7. FHA Appraisal Check Lead-based Paint - The appraiser will check when the house was built, in cases that the property was built before 1978 and there is potential that the property paint coat used was lead based paint, the FHA appraiser will search for any peelings, flakes or chipping. In case of peels and paint cracks a cover up paint coat is not enough, and the lead paint needs to be scratched off entirely. In the same matter any environmental problems like asbestos would need to be removed.
8. FHA Appraisal Validate Windows- Expect the appraisal evaluation to inspect the windows and doors, the check is to determine the risk the hold for the new home buyers in case of fire and evacuation. No windows can be left broken, windows should be able to be opened, if burglar bars are placed they should have opening option from the inside in case of a fire.
More things that FHA appraisal guidelineswill inspect while visiting for the home property check: Sewer systems, wells, and water quality; conformity of property to the neighborhood (The property maybe entirely appropriate at another location, but not in its actual location); off site improvements (street surface, curbs, sidewalks, curb cuts, driveways); potential for termite infestation; energy efficiency; basements; flooring and carpets; and more..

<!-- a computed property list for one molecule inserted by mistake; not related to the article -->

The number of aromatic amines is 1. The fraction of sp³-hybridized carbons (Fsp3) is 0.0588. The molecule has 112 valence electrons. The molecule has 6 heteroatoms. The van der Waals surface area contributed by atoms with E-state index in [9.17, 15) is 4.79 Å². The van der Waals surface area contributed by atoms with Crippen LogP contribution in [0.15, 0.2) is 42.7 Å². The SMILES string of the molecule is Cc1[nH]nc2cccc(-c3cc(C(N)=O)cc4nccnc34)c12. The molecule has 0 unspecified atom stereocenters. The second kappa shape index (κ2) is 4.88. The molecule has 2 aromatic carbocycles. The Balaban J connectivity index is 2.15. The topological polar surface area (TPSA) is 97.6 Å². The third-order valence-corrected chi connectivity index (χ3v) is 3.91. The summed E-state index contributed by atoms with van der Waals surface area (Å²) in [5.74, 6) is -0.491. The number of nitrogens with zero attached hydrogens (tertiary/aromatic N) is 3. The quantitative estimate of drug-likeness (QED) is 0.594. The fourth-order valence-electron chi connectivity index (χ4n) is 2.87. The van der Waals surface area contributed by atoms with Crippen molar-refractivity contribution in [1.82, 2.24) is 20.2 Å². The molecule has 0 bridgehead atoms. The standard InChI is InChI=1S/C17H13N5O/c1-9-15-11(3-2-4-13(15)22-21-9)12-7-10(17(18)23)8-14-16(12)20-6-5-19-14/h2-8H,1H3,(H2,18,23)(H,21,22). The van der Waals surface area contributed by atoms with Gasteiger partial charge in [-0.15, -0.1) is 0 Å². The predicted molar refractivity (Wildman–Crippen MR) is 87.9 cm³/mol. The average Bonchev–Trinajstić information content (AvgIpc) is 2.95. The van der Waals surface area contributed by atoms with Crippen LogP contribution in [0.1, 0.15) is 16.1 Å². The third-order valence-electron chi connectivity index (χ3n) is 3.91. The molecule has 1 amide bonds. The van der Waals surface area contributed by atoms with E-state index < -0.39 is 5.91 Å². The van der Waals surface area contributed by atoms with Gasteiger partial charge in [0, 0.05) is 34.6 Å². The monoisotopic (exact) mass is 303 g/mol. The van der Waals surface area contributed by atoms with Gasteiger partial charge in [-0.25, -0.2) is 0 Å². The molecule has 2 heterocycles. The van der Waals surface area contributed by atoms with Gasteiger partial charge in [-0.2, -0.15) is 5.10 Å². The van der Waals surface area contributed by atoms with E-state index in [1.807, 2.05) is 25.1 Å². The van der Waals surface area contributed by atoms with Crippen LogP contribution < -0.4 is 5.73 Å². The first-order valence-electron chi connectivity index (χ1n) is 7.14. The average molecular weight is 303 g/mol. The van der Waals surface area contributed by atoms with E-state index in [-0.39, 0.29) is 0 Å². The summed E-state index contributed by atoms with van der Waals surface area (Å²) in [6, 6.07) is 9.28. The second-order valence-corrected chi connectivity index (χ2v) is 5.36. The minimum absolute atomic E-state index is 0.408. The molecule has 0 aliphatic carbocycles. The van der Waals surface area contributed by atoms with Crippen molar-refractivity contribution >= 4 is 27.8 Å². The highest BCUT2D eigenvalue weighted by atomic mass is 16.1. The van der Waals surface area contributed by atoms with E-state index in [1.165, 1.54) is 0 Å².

1 vote Thank Flag Link Sat Dec 3, 2011
Generally the FHA appraisers are looking for health & safety issues they will call out...broken windows, unfilled pools, exposed wiring, need for smoke dectors/Co detectors, peeling paint, mold, major obvious leaks. They will call out holes in the foor, missing floor coverings, etc... They are OK with cosmetic issues (worn carpet, worn flooring, old kitchens, etc.). So a house can be a cosmetic fixer and still pass the FHA appraiser, but it can't have health and safety issues.
1 vote Thank Flag Link Sat Dec 3, 2011
Hi Jorge,

Had the same questions as you and good rule of thumb in FHA or VA loans is everything has to be in working order. Nothing has to look good. The facets, showers, bathtubs, windows, doors, garage plumbing and doors, furnace and water heater all need to work. If there is a connection problem or something is leaking or does not turn on all these are "Lender required repairs" under FHA. If the window looks horrible but still functions and is not broken it does not have to be replaced.
Basic rules if it works its OK if not it will be a "Lender required repair" under FHA guidelines.
Hope this helps...
1 vote Thank Flag Link Sat Dec 3, 2011
You would think such a guideline would be available on the FHA website. NOT!
Clearly transparency is not the prime objective of this organization. Occasionally, a talkative and usually frustrated, appraiser will share the documents from which they are working. That, however, is not the best approach to understanding how a vital government home buying organization works.

It is no fun to play a game when the only time you know of the rules are when they bite you.
How often has your buyer confused the FHA appraiser activity for a home inspection? These folks are way over the line regarding appraisal activity, and they operate from a set of 'secret' rules.

I would recommend convening a focus group of agents from your office or the area in which you work and share what you know and whom (appraisers) these agents have worked with reasonably. Your title company will have a lot of light and resources to share on this subject.
1 vote Thank Flag Link Sat Dec 3, 2011